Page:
mass-spectrometery-fingerprintsIf it isn’t obvious, it should be. We get jazzed by the innovation and science of mass spectrometry. It’s not just because we make dedicated lab furniture. It’s because we think these machines that work on our dedicated lab furniture are amazing, especially how there are always new uses for the information they provide. We recently read about one interesting development and thought we’d share it with you.

Crime Scenes and Fingerprints

Fingerprints have been lifted from crime scenes for over one hundred years. Searching for and capturing those fingerprints has become a standard part of most crime scene investigations—but it’s an all-or-nothing proposition.

You see, if the fingerprint is smudged or partial, it’s often not possible to get enough data for a match that will stand up in court. Also, if the person’s fingerprints aren’t in a database somewhere, because of a prior criminal record or other activities (everything from citizenship and employment applications to military service), there’s no way to make a match with a record that doesn’t exist.

Lifting More than Whorls

Those limitations are changing, however. Traditional fingerprint identification relies on matching the patterns of ridges and whorls on each fingertip, which are unique to each person. But when investigators “lift” a fingerprint (transferring that print to an acetate sheet), they pick up a lot more than patterns. They pick up all sorts of microscopic molecules that become part of the evidence trail and can give investigators additional clues about a potential suspect.

Using Mass Spectrometry to Gather Clues

This is where the mass spectrometry comes in. Using its science, lab technicians at Sheffield Hallam University in England are analyzing materials, no matter how small, that are hidden on or within the fingerprint’s ridges and whorls.

So what are they finding? For starters, analyzing proteins can determine the sex of a suspect. Those proteins can also reveal whether the suspect is using or dealing illegal substances or ingesting particular prescription drugs. Other materials that lodge between fingerprint ridges can point investigators toward what was formerly only obtainable through an autopsy: What the suspect ate for dinner.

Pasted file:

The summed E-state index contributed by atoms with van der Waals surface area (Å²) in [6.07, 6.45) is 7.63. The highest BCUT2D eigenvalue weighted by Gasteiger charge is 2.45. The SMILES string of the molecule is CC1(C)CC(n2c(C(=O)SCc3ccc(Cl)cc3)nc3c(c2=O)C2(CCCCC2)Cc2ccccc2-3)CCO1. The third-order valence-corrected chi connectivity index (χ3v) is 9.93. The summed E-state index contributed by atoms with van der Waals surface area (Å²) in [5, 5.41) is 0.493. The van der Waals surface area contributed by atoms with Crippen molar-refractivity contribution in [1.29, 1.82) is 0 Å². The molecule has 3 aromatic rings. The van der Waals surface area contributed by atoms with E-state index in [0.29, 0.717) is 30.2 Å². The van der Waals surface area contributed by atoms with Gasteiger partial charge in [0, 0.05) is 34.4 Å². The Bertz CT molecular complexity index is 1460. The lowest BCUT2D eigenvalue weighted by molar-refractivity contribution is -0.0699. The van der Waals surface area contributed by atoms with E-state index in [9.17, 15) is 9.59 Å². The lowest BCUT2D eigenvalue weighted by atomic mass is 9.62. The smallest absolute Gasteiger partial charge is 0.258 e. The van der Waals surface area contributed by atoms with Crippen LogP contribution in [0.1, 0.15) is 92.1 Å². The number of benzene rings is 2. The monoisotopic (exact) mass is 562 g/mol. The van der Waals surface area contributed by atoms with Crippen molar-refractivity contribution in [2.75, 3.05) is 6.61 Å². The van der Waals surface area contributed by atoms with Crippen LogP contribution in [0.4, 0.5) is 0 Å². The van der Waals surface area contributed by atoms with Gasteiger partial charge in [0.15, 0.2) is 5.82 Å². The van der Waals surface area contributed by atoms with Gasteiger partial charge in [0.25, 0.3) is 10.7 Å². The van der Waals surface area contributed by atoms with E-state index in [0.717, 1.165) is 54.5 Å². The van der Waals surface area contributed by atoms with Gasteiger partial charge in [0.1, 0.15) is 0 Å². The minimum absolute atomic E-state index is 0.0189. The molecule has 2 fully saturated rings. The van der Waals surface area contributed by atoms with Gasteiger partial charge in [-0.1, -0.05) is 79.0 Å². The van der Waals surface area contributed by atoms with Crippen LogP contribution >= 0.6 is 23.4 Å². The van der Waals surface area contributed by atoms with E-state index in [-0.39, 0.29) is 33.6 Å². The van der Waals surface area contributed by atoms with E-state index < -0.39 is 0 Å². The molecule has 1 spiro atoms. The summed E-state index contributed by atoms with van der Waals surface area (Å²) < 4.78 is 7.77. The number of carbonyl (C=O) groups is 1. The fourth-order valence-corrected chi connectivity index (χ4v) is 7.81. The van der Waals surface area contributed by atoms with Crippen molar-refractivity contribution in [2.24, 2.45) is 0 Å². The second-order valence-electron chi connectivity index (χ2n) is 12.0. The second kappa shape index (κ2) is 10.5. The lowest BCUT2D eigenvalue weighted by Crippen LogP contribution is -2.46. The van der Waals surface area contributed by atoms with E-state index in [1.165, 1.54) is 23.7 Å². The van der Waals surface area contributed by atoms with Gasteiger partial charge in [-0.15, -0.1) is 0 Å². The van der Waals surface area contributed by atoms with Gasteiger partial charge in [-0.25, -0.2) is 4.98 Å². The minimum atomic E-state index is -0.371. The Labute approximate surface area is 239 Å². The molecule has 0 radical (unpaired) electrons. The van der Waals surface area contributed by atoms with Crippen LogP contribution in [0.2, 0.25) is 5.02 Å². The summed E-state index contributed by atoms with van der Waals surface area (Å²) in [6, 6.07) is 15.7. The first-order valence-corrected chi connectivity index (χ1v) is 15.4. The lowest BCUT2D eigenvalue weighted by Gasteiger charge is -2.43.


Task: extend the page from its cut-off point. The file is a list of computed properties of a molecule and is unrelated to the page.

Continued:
In fact, researchers can learn a lot about the lifestyle and recent activities of suspects—for example, cleanliness habits and what compounds they used to wash their hands—and all of these clues can build a more complete profile of a suspect, aiding investigators in their search.

Is it Enough to Crack the Case?

Of course, this new information is only helpful if it will hold up in court, and Sheffield Hallam investigators say that, like with other mass spectrometry evidence, this new application for fingerprint evidence results in data that is accurate enough for a criminal investigation. They say that reliability is the key, and everyone who works in mass spectrometry knows that it is a reliable, proven technology.

We are excited that bright minds continue to come up with new uses for the MS and related technologies. Naturally, we’re thrilled that this means that we can “support” this promising investigative work with our dedicated lab furniture. But we’re also pleased to continue our commitment to follow advances in mass spectrometry science. In fact, if you hear about—or are engaged in—other innovative uses for mass spectrometry, please let us know!